Japan

Asia’s Other Nuclear Standoff

Conn Hallinan
Foreign Policy in Focus
By roping India and Japan into its standoff with China, the U.S. is raising the nuclear stakes in Asia — including, dangerously, between India and Pakistan. With the world focused on the scary possibility of war on the Korean Peninsula, not many people paid much attention to a series of naval exercises this past July in the Malacca Strait, a 550-mile long passage between Sumatra and Malaysia through which pass over 50,000 ships a year.

Japan Builds a Fight for $15 Movement of its Own

Lisa Torio
Waging Nonviolence
Japanese activists have launched their own Fight for $15 movement, calling for a national minimum wage of 1500 yen per hour. The activists were inspired by the US movement, but also many of them were moved to get involved in social justice work after the Fukushima nuclear disaster in 2011. The movement wants to raise wages but also build a broader movement to counter the growing right-wing and anti-immigrant forces in Japan.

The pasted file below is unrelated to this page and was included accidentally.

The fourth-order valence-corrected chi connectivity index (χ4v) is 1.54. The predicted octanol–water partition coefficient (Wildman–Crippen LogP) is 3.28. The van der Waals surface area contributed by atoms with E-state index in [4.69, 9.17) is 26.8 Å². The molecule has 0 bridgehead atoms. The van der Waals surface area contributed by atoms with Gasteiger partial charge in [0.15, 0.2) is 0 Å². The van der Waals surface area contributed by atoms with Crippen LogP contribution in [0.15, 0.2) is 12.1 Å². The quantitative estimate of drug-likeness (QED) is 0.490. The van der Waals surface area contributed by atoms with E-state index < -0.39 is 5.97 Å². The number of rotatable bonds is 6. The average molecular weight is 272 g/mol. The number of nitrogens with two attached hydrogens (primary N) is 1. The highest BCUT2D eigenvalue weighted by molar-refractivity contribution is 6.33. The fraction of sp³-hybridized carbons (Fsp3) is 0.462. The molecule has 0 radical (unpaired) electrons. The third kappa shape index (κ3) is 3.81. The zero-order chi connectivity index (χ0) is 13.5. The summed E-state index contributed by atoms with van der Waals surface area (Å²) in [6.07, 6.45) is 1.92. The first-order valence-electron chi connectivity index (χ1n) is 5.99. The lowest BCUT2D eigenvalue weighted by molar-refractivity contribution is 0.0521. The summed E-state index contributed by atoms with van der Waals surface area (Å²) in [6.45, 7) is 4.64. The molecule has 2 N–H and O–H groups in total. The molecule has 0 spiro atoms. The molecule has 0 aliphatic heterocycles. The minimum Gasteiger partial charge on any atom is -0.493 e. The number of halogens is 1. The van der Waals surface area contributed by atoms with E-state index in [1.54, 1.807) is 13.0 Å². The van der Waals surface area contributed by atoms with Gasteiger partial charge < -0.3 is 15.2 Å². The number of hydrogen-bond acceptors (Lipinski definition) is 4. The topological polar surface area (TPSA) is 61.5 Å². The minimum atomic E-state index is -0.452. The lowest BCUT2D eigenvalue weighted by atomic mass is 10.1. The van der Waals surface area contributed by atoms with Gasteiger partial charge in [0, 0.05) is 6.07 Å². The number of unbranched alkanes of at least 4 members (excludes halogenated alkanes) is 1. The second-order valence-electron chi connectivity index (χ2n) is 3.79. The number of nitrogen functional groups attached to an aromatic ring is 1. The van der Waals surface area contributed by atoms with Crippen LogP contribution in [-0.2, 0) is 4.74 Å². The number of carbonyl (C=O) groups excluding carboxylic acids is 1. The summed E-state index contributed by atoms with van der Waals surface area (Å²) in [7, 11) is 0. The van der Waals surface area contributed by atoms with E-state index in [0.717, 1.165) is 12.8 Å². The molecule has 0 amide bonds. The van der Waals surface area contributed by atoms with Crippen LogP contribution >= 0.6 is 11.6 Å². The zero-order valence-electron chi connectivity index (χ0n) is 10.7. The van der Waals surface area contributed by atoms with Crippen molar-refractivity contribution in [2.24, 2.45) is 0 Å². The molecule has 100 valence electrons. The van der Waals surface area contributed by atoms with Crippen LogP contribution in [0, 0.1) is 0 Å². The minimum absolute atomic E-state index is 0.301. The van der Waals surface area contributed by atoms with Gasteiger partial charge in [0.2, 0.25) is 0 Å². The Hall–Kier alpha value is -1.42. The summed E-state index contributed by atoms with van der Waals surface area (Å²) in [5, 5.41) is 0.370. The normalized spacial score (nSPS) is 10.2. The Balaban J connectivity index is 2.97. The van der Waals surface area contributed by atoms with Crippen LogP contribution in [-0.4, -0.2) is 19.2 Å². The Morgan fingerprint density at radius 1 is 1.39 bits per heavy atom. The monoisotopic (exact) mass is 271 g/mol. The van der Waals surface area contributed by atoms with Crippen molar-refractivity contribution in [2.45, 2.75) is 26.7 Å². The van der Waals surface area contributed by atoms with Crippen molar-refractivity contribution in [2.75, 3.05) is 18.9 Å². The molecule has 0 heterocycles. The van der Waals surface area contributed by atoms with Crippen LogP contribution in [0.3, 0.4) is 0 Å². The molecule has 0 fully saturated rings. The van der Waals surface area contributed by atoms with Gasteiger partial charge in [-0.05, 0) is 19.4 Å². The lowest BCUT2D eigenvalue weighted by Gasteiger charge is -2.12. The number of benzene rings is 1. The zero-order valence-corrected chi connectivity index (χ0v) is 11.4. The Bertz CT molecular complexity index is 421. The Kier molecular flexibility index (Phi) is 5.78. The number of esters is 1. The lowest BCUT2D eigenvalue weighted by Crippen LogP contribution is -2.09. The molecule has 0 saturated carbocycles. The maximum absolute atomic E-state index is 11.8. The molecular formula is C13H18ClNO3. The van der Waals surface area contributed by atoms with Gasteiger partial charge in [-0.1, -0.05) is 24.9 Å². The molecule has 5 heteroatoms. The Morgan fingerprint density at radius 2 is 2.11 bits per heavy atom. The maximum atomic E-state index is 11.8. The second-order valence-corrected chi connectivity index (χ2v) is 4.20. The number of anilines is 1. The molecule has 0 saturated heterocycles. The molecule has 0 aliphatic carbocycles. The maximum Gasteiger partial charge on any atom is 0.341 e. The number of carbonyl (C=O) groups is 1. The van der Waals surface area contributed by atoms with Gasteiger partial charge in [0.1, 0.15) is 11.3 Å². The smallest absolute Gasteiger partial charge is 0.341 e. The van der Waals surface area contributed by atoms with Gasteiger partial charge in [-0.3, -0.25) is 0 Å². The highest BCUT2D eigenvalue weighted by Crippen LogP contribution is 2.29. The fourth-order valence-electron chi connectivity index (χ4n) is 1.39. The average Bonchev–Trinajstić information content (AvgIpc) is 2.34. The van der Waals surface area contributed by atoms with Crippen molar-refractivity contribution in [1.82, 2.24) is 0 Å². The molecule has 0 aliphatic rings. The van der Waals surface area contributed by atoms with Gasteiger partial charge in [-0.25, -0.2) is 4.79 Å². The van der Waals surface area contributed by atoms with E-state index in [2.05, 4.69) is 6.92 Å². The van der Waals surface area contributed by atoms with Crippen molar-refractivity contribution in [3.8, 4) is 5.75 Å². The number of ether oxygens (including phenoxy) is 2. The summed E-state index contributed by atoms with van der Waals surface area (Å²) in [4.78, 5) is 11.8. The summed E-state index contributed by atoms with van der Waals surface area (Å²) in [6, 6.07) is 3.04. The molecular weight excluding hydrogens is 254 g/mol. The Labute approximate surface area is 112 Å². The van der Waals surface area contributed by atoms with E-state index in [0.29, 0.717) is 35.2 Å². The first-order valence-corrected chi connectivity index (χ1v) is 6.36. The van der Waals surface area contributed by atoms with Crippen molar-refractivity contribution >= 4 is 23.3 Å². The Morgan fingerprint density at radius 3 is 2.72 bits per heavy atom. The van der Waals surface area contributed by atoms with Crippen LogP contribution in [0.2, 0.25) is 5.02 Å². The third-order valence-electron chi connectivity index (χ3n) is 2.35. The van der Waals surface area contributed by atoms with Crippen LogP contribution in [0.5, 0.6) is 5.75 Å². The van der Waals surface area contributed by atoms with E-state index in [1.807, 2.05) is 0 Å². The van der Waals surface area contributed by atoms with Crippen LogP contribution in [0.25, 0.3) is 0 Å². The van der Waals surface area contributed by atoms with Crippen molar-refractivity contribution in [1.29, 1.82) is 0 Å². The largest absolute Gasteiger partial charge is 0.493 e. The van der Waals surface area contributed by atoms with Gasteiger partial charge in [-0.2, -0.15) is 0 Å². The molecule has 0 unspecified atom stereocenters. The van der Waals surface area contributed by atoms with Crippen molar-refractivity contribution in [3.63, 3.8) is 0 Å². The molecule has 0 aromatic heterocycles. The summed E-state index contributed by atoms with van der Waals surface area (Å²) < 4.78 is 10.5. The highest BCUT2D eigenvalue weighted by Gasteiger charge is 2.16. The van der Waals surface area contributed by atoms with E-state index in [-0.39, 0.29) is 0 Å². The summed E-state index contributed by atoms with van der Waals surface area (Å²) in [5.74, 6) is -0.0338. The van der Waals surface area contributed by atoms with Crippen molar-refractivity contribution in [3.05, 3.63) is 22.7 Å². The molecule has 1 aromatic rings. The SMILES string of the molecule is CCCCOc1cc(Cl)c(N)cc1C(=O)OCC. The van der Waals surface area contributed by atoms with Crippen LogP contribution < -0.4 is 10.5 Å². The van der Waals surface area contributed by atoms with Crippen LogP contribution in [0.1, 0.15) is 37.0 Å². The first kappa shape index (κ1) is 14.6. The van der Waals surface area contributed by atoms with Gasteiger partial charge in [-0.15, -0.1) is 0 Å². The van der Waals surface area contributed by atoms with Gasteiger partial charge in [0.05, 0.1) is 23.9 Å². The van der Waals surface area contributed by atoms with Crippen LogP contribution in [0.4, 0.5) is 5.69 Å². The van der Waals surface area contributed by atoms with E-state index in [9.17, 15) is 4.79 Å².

What Global English Means for World Literature

Haruo Shirane
Public Books
The spread of capitalism as a global system and neoliberalism as its dominant economic policy has its analogue in the triumph of English as its undisputed enabling linguistic. The book under review argues that not only is this single-language sway historically unprecedented in allowing universal communication, but that its flattening effects on native languages and national discourse come with their own disabling downsides.

What the Class Politics of World War II Mean for Tensions in Asia Today

Walden Bello
Foreign Policy in Focus
Postwar U.S. authorities helped rehabilitate erstwhile collaborators with the Japanese occupation in the name of fighting communism. Generations later, it’s led to the grandson of a despised Philippine collaborator endorsing the re-militarization of his country’s former occupiers — by the grandson of a war criminal, no less.

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